When my daughter was six years old and we were discussing Bereishis
(Creation), there was one issue that she couldn’t come to terms with.
“Abba,” she said to me. “I understand that before Hashem created the world
there was nothing, not even light and dark, but what color was it?”
The difficulty she was having was that we are so used to the world as it is
that the concept of before Creation is difficult for us to fathom. The idea
of the absence of anything — before there was a world, before there was even
matter, space, or any substance to hold it in — is very difficult for us
corporeal beings to comprehend. We keep falling back to our way of viewing
things in a physical setting, and absolute void has no place in our world.
But let’s try for a moment to envision a vast empty nothingness. There is no
space, no matter. There isn’t even time because time only exists in a
physical world. And Creation begins. Out of nothing — because there is
nothing. From nowhere — because there is no place. At this absolute first
moment in time, Hashem brings forth matter, the very building blocks of
Creation. Then come darkness and light, not even separated, but intermingled
— a patch of light here, a flash of darkness there. Next come the heavens
and the earth, then the planets and the stars, the fish in the sea, the
birds in the sky, and all of the animals of the earth. And on the final day,
at almost the last moment of Creation, comes man.
Every part of Creation had to be thought out. There were no givens. There
was no imitating or accepting the status quo because before Creation, there
was nothing to imitate or use as a model. Every part and every element of
this world had to be planned and designed from scratch. When we take this
huge leap of understanding, we will see the abundance of goodness that
Hashem has bestowed upon the world.
Let’s start with something basic — color. The world is fantastically rich in
color, with so many gradations, shades, and hues.
Color is something that we take for granted. Of course, there is color in
the world; it was always there. But Hashem created this thing that we call
color, and He put it in the world for a particular reason: so that we should
enjoy what we see. The world didn’t have to be this way. If Hashem was only
concerned with functionality — creating a world that could be used — black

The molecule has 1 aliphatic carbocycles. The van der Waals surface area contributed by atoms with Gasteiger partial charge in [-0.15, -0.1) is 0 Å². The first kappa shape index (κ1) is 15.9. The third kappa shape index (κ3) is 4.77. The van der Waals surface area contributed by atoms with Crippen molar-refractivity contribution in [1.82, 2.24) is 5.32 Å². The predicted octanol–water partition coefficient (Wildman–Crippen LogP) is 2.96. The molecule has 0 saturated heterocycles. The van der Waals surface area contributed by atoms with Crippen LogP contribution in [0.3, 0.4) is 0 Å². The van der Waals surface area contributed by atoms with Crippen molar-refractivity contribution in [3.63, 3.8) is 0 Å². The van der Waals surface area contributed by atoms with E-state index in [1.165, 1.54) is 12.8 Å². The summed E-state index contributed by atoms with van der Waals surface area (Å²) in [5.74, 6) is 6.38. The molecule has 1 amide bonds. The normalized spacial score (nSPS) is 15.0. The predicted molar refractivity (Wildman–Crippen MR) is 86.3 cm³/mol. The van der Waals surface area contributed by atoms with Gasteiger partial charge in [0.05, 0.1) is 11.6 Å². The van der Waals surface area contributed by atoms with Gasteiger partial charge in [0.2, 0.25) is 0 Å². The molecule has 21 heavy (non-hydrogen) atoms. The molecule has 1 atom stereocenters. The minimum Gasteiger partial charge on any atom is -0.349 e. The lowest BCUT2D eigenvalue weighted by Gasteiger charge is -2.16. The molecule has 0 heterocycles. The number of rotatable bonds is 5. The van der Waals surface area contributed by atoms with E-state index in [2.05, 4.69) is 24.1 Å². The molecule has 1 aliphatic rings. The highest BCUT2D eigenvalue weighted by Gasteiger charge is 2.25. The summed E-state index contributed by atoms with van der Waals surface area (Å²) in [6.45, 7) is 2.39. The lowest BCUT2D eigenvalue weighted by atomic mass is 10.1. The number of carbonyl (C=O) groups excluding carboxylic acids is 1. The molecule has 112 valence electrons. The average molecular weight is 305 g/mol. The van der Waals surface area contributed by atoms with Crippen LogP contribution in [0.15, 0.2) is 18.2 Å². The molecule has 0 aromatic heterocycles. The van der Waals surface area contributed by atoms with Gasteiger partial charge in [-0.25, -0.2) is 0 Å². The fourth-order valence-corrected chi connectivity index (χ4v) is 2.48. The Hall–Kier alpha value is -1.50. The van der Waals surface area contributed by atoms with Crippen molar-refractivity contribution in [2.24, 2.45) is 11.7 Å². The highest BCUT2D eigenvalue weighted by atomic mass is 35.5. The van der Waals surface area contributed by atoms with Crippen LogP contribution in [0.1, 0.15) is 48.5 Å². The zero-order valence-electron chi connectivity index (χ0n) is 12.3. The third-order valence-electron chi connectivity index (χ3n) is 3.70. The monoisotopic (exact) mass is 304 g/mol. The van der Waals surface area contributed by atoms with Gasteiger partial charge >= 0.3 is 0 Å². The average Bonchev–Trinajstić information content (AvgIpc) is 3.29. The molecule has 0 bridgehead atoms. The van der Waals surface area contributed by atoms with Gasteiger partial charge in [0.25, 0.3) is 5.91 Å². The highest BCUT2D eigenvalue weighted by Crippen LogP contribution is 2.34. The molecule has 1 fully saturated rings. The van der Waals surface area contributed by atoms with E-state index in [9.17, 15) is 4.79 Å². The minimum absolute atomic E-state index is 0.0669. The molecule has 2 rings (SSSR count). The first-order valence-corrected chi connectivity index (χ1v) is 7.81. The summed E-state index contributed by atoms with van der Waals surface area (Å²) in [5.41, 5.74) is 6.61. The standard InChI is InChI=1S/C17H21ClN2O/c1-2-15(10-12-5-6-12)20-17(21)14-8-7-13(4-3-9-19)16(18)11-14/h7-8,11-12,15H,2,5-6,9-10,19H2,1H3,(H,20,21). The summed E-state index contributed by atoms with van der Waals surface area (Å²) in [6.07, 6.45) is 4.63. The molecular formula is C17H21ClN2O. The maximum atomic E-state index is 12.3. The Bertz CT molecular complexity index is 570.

and white would have sufficed. We would still be able to recognize
everything, even shadows and depth, within the spectrum of the gray scale.
If you remember watching black and white TV, it did a fine job, but it
lacked a dimension, and so it wasn’t as enjoyable. Hashem wants us to enjoy
this world, and so He created the entity called color.
Look out on a fall day and see the trees in their glory, the seemingly
endless array of brilliant reds, oranges, and yellows forming a magnificent
tapestry stretching across the mountains. Look out at the sun as it sets and
see the full radiant spectrum of an artist’s pallet, painted against a
powdery gray backdrop.
If the world was created for practical reasons only, all of the beauty
within it wouldn’t have to exist. But Hashem put it all here — from
magnificent floral scenes to exotic sea life, from the glory of the night
sky to the clear aqua green of the ocean, from a flower in bloom to the
plume of a jungle parrot, all of the pomp and ceremony of a sunrise — a
world created in Technicolor. Why create it that way? Keep it plain and
simple. Why go through all of the effort? The answer is for one reason: so
that man should benefit. Hashem did all of this for us so that we should
look out at the world and enjoy its beauty.
Taste, Texture and Aroma
Color is only one of the pleasures that we enjoy but take for granted. What
about food? Food is something that we need to maintain our energy levels and
health. If its only function were nutrition and nothing more, then all the
foods that we eat should taste like soggy cardboard. Yet they don’t. There
are so many different types of foods, each with a unique flavor, texture,
and aroma. Why create them that way? Why not make it all taste like oatmeal?
Again, for one reason: so that man should enjoy. So that eating, which we
have to do, shouldn’t be a chore, but a pleasure. Taste is something that
Hashem added solely for our benefit — for our delight.
Did Hashem Succeed?
Focusing on this gives us a hint to the giving, loving kindliness of Hashem.
And it shows us how much He wants us to enjoy this world. However, it also
brings us to a critical question: do people notice these things? All of
these features were designed with us in mind. Do we benefit from them?
It seems that for most people the answer is no, the world doesn’t bring them
much enjoyment at all. And this is a rather curious fact. Hashem invested
incredible care to bring forth everything that we need to enjoy life — and
most people don’t even notice it, let alone appreciate it. But why? Why
don’t we benefit from all of these pleasures?
Even more perplexing is that Hashem is very capable. We see from the
vastness, complexity and intricate wonder of Creation that Hashem is very
effective at doing that which He does. It is clear that Hashem wants man to
enjoy this world. Yet when it comes to man actually having pleasure — if it
could be — it seems that Hashem failed. How is that possible? What does it mean?
The solution to this dilemma isn’t simply for us to learn to “appreciate
what we have.” Rather, it underscores a basic element of the human
personality and requires a fundamental understanding of man.
This is an excerpt from the new Shmuz on Life book: Stop Surviving, Start Living. It is powerful, thought provoking, and life changing. The book is available for purchase at Judaica stores, Feldheim.com and TheShmuz.com.